Below is a chart illustrating seasonally adjusted weekly initial unemployment insurance claims over the past year. If manufacturing and other economic sectors are truly scaling back activity, we would reasonably expect to see a significant increase in claims. So far, no noticeable increase is evident.
One question that could arise after reviewing these data is whether initial claims are translating into continuing unemployment. The chart below records the number of workers who have applied for and are currently receiving unemployment insurance during the 12-month period ending August 24, 2019. The seasonally adjusted results show an ebb and flow of plus or minus roughly 100,000 workers but no net uptrend, which would be expected if layoffs were accumulating and persisting due to diminishing economic activity.
The unemployment rate is a lagging indicator of economic activity. The number of unemployed as a percentage of the total workforce only begins to climb after the economy has begun to slow materially. However, new unemployment insurance claims are a leading indicator. The claims will begin to rise almost immediately in response to spreading layoffs. What we see in the two charts above is confirmation that worker layoffs are not tracking above trends in place over the past year. If the economy is going to begin slowing significantly due to decreasing manufacturing activity, these charts will early warnings. So far, so good.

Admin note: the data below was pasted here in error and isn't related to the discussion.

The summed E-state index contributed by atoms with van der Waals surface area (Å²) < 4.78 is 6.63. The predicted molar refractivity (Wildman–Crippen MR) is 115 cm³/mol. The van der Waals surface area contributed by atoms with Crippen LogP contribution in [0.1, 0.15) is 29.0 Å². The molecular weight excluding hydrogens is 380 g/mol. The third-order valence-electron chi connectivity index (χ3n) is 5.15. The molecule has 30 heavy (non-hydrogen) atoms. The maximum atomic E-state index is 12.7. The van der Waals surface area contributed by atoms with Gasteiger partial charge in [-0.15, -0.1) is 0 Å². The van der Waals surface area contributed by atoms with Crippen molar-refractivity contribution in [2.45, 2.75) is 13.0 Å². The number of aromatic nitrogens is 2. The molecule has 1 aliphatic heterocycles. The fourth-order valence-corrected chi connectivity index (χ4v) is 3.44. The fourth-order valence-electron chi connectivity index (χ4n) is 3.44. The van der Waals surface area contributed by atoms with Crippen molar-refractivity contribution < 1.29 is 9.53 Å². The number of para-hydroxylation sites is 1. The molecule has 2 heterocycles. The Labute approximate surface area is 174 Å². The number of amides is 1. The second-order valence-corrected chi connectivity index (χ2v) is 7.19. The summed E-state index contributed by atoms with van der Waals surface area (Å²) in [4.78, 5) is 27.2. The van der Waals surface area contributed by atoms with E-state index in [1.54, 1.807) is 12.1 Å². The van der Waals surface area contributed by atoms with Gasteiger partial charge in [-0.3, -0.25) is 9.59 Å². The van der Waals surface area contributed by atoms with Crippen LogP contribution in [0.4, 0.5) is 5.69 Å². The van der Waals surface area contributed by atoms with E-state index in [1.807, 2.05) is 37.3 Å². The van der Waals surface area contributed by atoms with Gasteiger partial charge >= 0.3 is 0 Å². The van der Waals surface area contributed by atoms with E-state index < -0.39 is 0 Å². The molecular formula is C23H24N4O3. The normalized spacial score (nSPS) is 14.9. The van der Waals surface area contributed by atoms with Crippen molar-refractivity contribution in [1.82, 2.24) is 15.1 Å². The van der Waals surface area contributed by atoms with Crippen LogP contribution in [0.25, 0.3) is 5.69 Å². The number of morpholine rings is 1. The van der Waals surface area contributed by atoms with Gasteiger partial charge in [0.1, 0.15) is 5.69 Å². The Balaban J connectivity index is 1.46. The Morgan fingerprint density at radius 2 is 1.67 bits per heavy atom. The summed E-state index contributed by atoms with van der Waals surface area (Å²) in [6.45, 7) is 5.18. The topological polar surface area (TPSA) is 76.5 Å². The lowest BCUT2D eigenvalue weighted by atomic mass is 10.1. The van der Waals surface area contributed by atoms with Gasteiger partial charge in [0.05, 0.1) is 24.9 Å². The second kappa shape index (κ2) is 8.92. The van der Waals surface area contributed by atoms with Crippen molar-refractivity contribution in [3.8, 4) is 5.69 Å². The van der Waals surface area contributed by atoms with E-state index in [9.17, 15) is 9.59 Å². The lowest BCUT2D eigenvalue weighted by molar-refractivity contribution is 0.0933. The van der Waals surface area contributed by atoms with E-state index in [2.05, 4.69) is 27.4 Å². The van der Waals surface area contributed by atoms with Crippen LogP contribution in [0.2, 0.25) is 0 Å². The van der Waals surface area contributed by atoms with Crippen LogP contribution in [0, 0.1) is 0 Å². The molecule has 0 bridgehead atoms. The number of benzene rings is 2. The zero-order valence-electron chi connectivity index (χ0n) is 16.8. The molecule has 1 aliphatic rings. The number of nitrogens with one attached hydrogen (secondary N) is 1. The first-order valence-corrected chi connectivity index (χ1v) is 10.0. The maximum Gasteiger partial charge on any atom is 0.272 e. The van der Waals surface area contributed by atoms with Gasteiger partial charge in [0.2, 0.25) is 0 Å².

August was a tremendously volatile month and as September trading opens, investors can be forgiven for desiring more “boring” activity. To date, US economic activity has been minimally impacted by a widespread trend toward GDP contraction outside our borders. Europe’s leading economy (Germany) has now added to the nearly $16 trillion of global debt outstanding that offer negative yields. This is not a manifestation of economic health.
One of the potential problems faced by world economies is that the current levels of interest rates, in many cases, do not offer an opportunity to stimulate growth via rate cuts. Resisting growing populist calls for lower taxes and less economic regulation is apparently dragging many economies off a figurative cliff.
Equity markets are the quintessential early warning signal of trouble on the horizon. While news on US/China trade talks has sparked sharp selloffs and equally sharp recoveries throughout the year, net gains for 2019 remain substantial. In the US, it is easy to forget that at this writing, broad equity benchmark indexes such as the S&P 500 and the DJTMI are trading at levels less than 2% below all-time highs.
America remains an island of growth, likely in part to actions taken in 2017 to cut corporate and individual tax rates and to remove myriad restrictive government regulations in the private sector. Investors focusing on their long term plans and successfully ignoring short term ups and downs of equity markets here and abroad remain solidly in the black for 2019.